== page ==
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The Good Wife

Americans love their lawyers and they love their legal dramas – if there’s one category of people more numerous than real lawyers in the States it’s probably their fictional counterparts.

On the face of it The Good Wife is just another American legal drama and when I first came across it at 30,000 feet somewhere over India I was not anticipating anything more than an undemanding way to kill an hour of a very long flight to Australia.

However, I was pleasantly surprised because, while the main character Alicia (played by Juliana Margulies of ER fame) is everything that Americans would like their lawyers to be – smart, principled, physically attractive etc. – and the plots invariably involve a victory for truth and justice, it’s the story going on in the background that holds the show together.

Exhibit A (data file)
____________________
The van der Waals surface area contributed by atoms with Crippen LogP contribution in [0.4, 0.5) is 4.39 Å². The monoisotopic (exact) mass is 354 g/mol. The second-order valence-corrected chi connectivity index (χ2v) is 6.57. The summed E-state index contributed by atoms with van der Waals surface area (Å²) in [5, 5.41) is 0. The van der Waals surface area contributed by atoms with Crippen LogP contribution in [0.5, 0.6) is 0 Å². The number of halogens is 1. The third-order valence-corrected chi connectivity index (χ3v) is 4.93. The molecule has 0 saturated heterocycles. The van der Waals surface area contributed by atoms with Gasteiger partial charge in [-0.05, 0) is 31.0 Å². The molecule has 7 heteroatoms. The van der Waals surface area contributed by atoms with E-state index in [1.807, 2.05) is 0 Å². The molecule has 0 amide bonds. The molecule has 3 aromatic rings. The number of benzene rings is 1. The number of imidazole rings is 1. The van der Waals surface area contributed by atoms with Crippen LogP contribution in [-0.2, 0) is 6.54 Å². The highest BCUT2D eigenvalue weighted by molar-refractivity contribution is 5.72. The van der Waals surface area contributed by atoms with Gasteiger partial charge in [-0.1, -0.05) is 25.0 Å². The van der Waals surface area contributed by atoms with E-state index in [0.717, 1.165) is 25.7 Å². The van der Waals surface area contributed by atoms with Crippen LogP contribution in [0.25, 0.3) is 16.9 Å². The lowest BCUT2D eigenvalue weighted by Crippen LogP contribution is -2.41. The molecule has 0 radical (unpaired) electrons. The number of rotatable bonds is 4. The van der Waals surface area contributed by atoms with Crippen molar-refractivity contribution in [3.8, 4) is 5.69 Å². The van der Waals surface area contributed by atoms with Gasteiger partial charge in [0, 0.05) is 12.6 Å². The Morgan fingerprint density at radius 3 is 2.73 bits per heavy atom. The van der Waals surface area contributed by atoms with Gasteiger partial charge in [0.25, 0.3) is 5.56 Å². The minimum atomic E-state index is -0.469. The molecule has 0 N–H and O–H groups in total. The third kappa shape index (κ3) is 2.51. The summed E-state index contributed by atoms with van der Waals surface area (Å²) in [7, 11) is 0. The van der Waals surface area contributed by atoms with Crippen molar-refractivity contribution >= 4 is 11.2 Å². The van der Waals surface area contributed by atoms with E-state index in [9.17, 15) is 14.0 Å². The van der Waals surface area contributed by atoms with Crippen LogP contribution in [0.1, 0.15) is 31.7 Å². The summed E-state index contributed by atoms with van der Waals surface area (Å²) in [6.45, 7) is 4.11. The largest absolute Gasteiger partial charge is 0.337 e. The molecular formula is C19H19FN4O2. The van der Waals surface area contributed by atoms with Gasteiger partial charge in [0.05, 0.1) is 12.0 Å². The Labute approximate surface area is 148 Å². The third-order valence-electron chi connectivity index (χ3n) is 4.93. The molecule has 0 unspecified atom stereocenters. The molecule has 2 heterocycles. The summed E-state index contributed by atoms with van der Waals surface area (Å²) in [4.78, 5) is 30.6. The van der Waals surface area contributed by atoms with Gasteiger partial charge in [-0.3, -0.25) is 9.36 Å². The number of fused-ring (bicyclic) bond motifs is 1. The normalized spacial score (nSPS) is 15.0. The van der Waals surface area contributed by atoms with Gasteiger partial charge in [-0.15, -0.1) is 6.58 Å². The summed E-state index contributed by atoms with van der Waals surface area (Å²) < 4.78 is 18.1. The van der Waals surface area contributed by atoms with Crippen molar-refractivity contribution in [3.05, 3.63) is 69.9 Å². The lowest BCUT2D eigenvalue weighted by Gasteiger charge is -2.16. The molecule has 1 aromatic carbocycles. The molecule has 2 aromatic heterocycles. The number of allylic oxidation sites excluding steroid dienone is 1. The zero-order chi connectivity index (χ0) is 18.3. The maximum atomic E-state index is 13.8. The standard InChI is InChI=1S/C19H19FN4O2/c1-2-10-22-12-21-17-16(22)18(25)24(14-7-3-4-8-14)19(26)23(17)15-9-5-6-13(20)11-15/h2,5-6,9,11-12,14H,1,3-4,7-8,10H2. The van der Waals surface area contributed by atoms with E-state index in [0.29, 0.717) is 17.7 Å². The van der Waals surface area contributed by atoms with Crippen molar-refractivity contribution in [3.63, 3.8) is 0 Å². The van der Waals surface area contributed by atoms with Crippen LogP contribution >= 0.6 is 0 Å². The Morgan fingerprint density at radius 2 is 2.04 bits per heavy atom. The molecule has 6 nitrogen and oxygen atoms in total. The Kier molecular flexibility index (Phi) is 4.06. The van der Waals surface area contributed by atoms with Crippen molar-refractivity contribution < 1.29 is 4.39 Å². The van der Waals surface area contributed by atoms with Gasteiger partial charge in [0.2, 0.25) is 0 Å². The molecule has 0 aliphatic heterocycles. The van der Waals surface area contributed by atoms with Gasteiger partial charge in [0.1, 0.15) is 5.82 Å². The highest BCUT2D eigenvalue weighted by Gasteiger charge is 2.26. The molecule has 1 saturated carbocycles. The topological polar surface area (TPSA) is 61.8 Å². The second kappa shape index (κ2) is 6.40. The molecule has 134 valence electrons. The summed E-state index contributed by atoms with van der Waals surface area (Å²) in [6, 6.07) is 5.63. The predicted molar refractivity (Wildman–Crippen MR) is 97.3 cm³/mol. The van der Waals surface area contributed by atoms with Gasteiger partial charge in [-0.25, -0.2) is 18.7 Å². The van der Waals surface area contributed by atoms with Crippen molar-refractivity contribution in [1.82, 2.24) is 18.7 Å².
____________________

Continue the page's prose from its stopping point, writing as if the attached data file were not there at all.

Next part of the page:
Because the reason that Alicia has gone back to practising law is her husband (played by Chris Noth of Sex And The City Mr Big fame), the former state’s attorney, has been caught up in a sex scandal and sent to prison for accepting bribes.

The story was apparently inspired by the sex scandals in American politics – and it is the tension between the husband and wife and the question of whether the husband has been set up or not that drives the plot forward.

I certainly am hooked – the box set of the first series contains 23 episodes and we’re trying to limit ourselves to a couple a night so that we don’t finish them all in a week are rested enough to go to work in the morning!

If you caught it earlier in the year on Channel 4, you’ll probably know what I’m talking about. If not, the box set costs about £25 but that’s only £1 a night – or £3 the way we’re going through them…